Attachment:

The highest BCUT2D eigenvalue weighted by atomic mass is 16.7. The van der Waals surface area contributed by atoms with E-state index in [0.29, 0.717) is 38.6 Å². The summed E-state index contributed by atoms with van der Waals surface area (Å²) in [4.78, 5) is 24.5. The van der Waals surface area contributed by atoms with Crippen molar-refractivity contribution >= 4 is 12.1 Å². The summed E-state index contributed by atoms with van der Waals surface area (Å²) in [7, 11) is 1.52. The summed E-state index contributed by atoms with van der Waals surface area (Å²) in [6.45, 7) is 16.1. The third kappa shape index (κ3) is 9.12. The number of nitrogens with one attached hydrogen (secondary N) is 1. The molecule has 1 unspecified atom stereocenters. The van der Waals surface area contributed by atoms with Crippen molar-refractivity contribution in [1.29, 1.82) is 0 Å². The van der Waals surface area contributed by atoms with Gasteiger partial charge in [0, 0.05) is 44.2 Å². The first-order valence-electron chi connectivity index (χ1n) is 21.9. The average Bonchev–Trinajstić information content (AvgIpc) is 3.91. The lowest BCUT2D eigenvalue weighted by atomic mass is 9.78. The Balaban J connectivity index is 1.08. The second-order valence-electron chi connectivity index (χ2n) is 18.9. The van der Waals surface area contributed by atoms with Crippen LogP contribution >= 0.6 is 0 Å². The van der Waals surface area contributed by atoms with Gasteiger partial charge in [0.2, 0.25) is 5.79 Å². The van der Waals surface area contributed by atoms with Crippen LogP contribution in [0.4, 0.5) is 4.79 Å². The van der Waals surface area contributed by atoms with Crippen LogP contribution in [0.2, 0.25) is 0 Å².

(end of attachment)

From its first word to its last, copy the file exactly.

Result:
The highest BCUT2D eigenvalue weighted by atomic mass is 16.7. The van der Waals surface area contributed by atoms with E-state index in [0.29, 0.717) is 38.6 Å². The summed E-state index contributed by atoms with van der Waals surface area (Å²) in [4.78, 5) is 24.5. The van der Waals surface area contributed by atoms with Crippen molar-refractivity contribution >= 4 is 12.1 Å². The summed E-state index contributed by atoms with van der Waals surface area (Å²) in [7, 11) is 1.52. The summed E-state index contributed by atoms with van der Waals surface area (Å²) in [6.45, 7) is 16.1. The third kappa shape index (κ3) is 9.12. The number of nitrogens with one attached hydrogen (secondary N) is 1. The molecule has 1 unspecified atom stereocenters. The van der Waals surface area contributed by atoms with Crippen molar-refractivity contribution in [1.29, 1.82) is 0 Å². The van der Waals surface area contributed by atoms with Gasteiger partial charge in [0, 0.05) is 44.2 Å². The first-order valence-electron chi connectivity index (χ1n) is 21.9. The average Bonchev–Trinajstić information content (AvgIpc) is 3.91. The lowest BCUT2D eigenvalue weighted by atomic mass is 9.78. The Balaban J connectivity index is 1.08. The second-order valence-electron chi connectivity index (χ2n) is 18.9. The van der Waals surface area contributed by atoms with Crippen LogP contribution >= 0.6 is 0 Å². The van der Waals surface area contributed by atoms with Gasteiger partial charge in [0.2, 0.25) is 5.79 Å². The van der Waals surface area contributed by atoms with Crippen LogP contribution in [0.4, 0.5) is 4.79 Å². The van der Waals surface area contributed by atoms with Crippen LogP contribution in [0.2, 0.25) is 0 Å².